Impact of new marijuana law on welfare recipients unclear
JEFFERSON CITY (AP) — Missouri voters have approved medical marijuana, but it remains unclear whether thousands of welfare recipients will lose benefits if they opt for it.
The Missouri Department of Social Services told the St. Louis Post-Dispatch that the question remains under review, and offered no timeline for a decision.
"The Department of Social Services is currently studying the issue and will make a decision on how to proceed at the appropriate time," spokeswoman Rebecca Woelfel said.
Voters on Nov. 6 overwhelmingly approved Amendment 2, legalizing marijuana and marijuana-infused products to help patients who suffer from serious illnesses ranging from Parkinson's disease to cancer to post-traumatic stress disorder.
A 2011 law resulted in a program to screen Temporary Assistance for Needy Families program applicants for drug use. The program provides cash benefits to an average of about 25,000 recipients each month.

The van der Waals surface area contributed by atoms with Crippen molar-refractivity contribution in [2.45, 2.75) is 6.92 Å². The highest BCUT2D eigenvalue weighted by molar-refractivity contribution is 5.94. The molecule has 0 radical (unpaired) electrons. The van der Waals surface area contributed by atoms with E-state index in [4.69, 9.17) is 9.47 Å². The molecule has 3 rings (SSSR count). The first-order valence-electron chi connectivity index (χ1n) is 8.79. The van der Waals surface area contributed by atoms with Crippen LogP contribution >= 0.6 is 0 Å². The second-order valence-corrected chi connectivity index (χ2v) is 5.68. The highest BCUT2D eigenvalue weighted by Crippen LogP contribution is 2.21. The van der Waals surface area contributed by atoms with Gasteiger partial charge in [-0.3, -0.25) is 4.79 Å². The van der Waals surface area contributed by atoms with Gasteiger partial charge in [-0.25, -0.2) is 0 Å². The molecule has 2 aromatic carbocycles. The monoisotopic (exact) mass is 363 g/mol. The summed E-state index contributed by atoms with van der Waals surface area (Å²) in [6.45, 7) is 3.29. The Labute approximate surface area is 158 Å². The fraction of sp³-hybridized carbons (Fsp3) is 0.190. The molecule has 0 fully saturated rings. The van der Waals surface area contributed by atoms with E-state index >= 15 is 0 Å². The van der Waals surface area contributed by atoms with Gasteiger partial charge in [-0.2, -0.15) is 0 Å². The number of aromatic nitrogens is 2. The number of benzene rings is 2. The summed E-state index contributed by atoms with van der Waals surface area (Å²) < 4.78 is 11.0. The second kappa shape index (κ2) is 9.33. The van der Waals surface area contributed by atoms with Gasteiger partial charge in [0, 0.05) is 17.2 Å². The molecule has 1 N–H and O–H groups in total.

Recipients are asked about drug use and some must take a drug test. Those who fail to show up for the test or do not complete it are ineligible for benefits for three years.
Other agencies also are determining the impact of the new amendment. Officials have not made decisions on whether to bar medical marijuana users from certain state jobs. Among those sorting it out is the Department of Corrections.
"The department has been discussing this issue, of course, but we haven't proposed any policy changes," agency spokeswoman Karen Pojmann.
The new law prohibits consumption of marijuana in jails and correctional facilities. But Missouri Correctional Officers Association director Gary Gross said it remains unknown whether someone who has a medical marijuana card would be barred from working at the agency.
The Office of Administration, which oversees personnel rules for Missouri's state government workforce, has not weighed in on how medical marijuana will be viewed during the hiring and employment process, spokeswoman Brittany Ruess said.